For the modern tour, I showed up at 3pm at MRT Sun Yat Sen Memorial Hall Exit 5 and found out that I was the only guest of the walking tour. However, the two guides of the tour, Evelyn and Crystal were so friendly and helpful. They walked me through Songshan Creative Park, which was used to be a tobacco factory and introduced me something related to the tobacco industry in the park. The tobacco factory now turns out to be a gathering place for young creative people to organize artistic performance or sales of handmade products. When I came here, there are lots of young Taiwanese lining up for tickets for S.H.E’s 15-year anniversary show. Crystal was excited to tell me that she was a big fan of S.H.E. We then went to Sun Yat Sen Memorial Hall and we had a short cool talk about Sun Yat Sen and his wife Song Qing Ling. I was amazed to know that while Sun Yat Sen was considered the National Father of Republic of China, Song Qing Ling was considered the National Mother of People Republic of China (Please fix me if I get it wrong). I thought that I have heard about these facts before but it was not until that day that I started to realize how weird it was. Evelyn and Crystal also shared with me that in ROC, people are now considering not having Sun Yat-sen’s photo in the class for young students (as what was like in Vietnam with Ho Chi Minh’s photo or in China with Mao Zedong’s photo) due to some criticism towards such kind of idolism. I also shared with them my views towards Sun Yat-sen, Chiang Kai-shek and Song’s sisters when I was a young girl. As a young girl, I was influenced by media that Chiang Kai-shek and his wife, Song Meiling were not good figures while Sun Yat-sen and especially Song Qingling are good ones due to Song Qingling’s connnection to Communist Party in China. We then shared a lot about Taiwan, Taiwanese’s views towards the mainland, the study of young Taiwanese and even some famous food in Vietnam. I then felt like taking a walk with my friends, not the tour guides any more. We did have some cheerful photos together during the tour. I did not expect the modern tour to be so much fun but it turned out to be quite cheerful and I started to make friends with the very first Taiwanese friends.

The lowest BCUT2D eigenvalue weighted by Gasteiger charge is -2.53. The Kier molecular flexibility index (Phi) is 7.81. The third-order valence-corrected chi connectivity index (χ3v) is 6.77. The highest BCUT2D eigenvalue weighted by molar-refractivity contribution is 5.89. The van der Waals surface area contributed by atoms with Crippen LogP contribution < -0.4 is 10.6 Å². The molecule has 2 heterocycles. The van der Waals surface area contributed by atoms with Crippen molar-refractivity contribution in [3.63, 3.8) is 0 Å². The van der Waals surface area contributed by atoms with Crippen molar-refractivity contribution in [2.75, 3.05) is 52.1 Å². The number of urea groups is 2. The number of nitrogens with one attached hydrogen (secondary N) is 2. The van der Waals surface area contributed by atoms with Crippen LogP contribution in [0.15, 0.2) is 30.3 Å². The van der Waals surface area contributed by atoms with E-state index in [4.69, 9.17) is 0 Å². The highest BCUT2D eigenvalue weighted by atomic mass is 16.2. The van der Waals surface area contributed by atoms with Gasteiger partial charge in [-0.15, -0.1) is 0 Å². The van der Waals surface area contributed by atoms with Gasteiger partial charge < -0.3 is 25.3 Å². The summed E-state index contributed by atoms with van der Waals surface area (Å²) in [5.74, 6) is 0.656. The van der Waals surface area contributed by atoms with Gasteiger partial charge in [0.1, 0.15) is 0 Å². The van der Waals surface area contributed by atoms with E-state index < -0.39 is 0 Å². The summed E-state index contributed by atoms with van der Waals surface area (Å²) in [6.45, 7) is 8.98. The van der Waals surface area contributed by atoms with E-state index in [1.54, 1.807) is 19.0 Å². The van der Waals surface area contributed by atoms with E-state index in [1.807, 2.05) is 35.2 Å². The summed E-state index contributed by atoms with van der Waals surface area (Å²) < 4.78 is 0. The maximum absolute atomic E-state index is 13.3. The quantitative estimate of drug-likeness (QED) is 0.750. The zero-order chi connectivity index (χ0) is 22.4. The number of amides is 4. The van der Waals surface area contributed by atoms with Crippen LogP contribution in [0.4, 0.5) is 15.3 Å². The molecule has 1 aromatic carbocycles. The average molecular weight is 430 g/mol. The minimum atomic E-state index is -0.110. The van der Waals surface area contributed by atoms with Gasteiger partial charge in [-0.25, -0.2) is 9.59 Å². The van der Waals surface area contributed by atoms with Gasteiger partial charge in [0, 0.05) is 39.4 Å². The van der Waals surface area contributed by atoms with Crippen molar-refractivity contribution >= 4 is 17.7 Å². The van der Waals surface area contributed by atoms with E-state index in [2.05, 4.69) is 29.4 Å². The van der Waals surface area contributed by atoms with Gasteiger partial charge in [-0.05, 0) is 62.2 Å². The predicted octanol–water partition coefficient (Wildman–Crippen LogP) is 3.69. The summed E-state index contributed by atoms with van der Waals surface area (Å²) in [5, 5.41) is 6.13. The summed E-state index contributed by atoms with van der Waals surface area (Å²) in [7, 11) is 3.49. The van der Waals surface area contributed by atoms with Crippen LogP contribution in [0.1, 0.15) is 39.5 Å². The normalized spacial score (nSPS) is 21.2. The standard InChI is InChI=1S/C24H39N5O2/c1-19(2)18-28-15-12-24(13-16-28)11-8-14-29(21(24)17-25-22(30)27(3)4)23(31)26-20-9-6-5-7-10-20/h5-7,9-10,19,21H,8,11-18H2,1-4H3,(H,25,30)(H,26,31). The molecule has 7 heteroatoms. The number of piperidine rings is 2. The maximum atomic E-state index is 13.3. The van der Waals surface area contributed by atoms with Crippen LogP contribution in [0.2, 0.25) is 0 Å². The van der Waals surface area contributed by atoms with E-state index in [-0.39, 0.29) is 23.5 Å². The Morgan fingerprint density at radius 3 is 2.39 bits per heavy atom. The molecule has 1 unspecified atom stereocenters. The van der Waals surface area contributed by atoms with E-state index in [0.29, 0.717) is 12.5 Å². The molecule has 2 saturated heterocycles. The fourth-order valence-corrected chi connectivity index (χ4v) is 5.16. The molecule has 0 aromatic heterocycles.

As the tours last for only 2.5 hours each, it would not cover everything in Taipei. However, for ones that want to catch an overview of Taipei or simply want to have a local buddy, I highly recommend the tour.

Here comes some pictures of mine during the walking tour and hope that you like it.

 

2 thoughts on “[Fragriver in Taiwan] The free walking tours

Leave a Reply

Fill in your details below or click an icon to log in:

WordPress.com Logo

You are commenting using your WordPress.com account. Log Out / Change )

Twitter picture

You are commenting using your Twitter account. Log Out / Change )

Facebook photo

You are commenting using your Facebook account. Log Out / Change )

Google+ photo

You are commenting using your Google+ account. Log Out / Change )

Connecting to %s